The New Jersey Obama eligibility challengers went to court yesterday. The result was a setback for them and an embarrassment for the court.
The case of Purpura and Moran v. Obama is on appeal after an administrative-law hearing before ALJ Jeff S. Masin (April 10). Judges Clarkson S. Fischer, Jr. (presiding), Philip Carchman, and Linda Baxter heard the argument. Mario Apuzzo, who is working pro bono, argued for the appellants. Angelo Genova, of Genova, Burns, Giantomassi and Webster, argued for Barack Obama. George Cohen, Assistant Attorney General, argued for the Secretary of State.
As they filed in and took their seats, they seemed more than disinterested. They were plainly bored. Judge Fischer, as the embedded video shows, walked into court with his robe open and looked almost disheveled. As they sat and listened, Judges Fischer and Carchman rested their chins in their hands and stared into space, not necessarily at the speaker’s lectern.
The judges asked nearly all their questions of Mr. Apuzzo. Judge Fischer’s question gave the best clue to what all now expect to be a decision to affirm Judge Masin’s rulings. They are:
Obama, as a candidate in a primary, need not show his eligibility to be President.
Obama was born in Hawaii and is therefore a natural born citizen.
Obama’s lawyers argued that New Jersey did not even have subject-matter jurisdiction in such a case. Judge Fischer gave away the reasoning of the court when he suggested to Apuzzo that “chaos” might result if each State determined, on its own, who should have his name on a Presidential ballot, and who shouldn’t. Fischer later suggested that Congress, and the Electoral College as a body, should decide who is eligible as President and who is not.
Obama eligibility and lack of evidence
In his brief to the court, Apuzzo argued that Judge Masin had decided, without evidence, that Barack Obama was born in Hawaii. Furthermore, Masin had made new law when he seemed to rule Obama a natural born citizen. No court has actually ruled that a natural born citizen is merely one born in a country, regardless of parentage.
In US v. Wong Kim Ark, the Supreme Court held that respondent Wong was a citizen, and therefore the US could not expel him from the country. The Court did not say that he would be eligible to the office of President. More telling is Minor v. Happersett, in which the Court held that persons born in-country to citizen parents were “natural born citizens.” That case is still the case that defines the term “natural born citizen,” as opposed to a citizen-at-birth.
Obama eligibility and Constitutional ignorance
Mario Apuzzo walks toward the Office of Administrative Law with his two clients. Photo: CNAV.
The three judges seemed ignorant of the Constitution, especially what it says about how the United States elects Presidents. Article II, Section 1, Paragraph 2 begins:
Each State shall appoint, in such Manner as the Legislature thereof may direct, a Number of Electors, equal to the whole Number of Senators and Representatives to which the State may be entitled in the Congress: but no Senator or Representative, or Person holding an Office of Trust or Profit under the United States, shall be appointed an Elector.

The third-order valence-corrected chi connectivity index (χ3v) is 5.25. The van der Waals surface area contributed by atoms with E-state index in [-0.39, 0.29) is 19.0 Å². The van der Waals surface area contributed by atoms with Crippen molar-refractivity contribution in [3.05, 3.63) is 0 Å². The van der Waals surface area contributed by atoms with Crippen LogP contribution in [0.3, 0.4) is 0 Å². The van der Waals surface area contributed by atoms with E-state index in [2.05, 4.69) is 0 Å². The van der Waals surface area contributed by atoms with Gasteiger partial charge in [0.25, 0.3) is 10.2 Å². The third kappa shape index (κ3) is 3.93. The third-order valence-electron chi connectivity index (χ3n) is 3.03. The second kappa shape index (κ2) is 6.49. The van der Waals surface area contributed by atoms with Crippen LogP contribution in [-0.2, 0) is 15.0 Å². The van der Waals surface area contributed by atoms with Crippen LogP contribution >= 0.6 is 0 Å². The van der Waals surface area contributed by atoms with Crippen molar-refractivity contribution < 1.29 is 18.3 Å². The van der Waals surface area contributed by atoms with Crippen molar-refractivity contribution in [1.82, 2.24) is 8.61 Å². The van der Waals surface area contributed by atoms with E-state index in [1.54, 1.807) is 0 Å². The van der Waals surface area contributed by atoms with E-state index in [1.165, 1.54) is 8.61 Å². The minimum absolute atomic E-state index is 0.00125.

Judge Fischer asked Apuzzo about “chaos” arising from having each State decide who should appear on a ballot. But the Constitution clearly says that States decide whom to send to the Electoral College.
Furthermore, Fischer seemed to think that the Electoral College, as a whole, had the authority to decide who is eligible and who is not. But the Constitution also says that the Electoral College never meets as a body. Instead, each set of Electors meet in their own States, mark their ballots, seal them, and send them to Congress. The Vice-President then opens them in front of Congress in early January.
And, as Apuzzo tried to tell the court, Presidential Electors are pledged to vote for named candidates for President and Vice-President. Indeed, no voter ever knows the name of a candidate for the post of Presidential Elector. The judges reminded Apuzzo that the pledging or binding of Presidential Electors was not an issue at bar. (Twenty-four States legally bind Presidential Electors, though no State has ever punished a “faithless Elector.” New Jersey is not one of those States.)
A handful of Tea Party activists sat through the hearing. All expected the court to affirm Masin’s holdings. They cited the seeming boredom of the judges, and the questions that Judges Fischer and Carchman asked. (Judge Baxter kept silent throughout the hearing.)
“They just said that New Jersey is no longer a sovereign State!” said Bob and Linda Gordon. Paul Draper, of Wall Township, agreed:
What Federal law trumps State law, or State courts? Do they even know that the Constitution gives States the right to run elections in this country?
Draper is correct. Article I of the Constitution gives States the right to run elections for US congressmen. (Amendment XVII gives States the right to run Senate elections.) Article II (see above) gives States the right to appoint Presidential Electors, except that States may not appoint sitting Senators, Representatives, or federal officers.
Nick Purpura, the lead plaintiff in the case, expressed similar outrage.
The judicial ignorance on display in that courtroom is a prime example of why we need judicial reform!
Apuzzo refused comment until the court actually decides. Neither man speculated on whether they would appeal to the Supreme Court of New Jersey.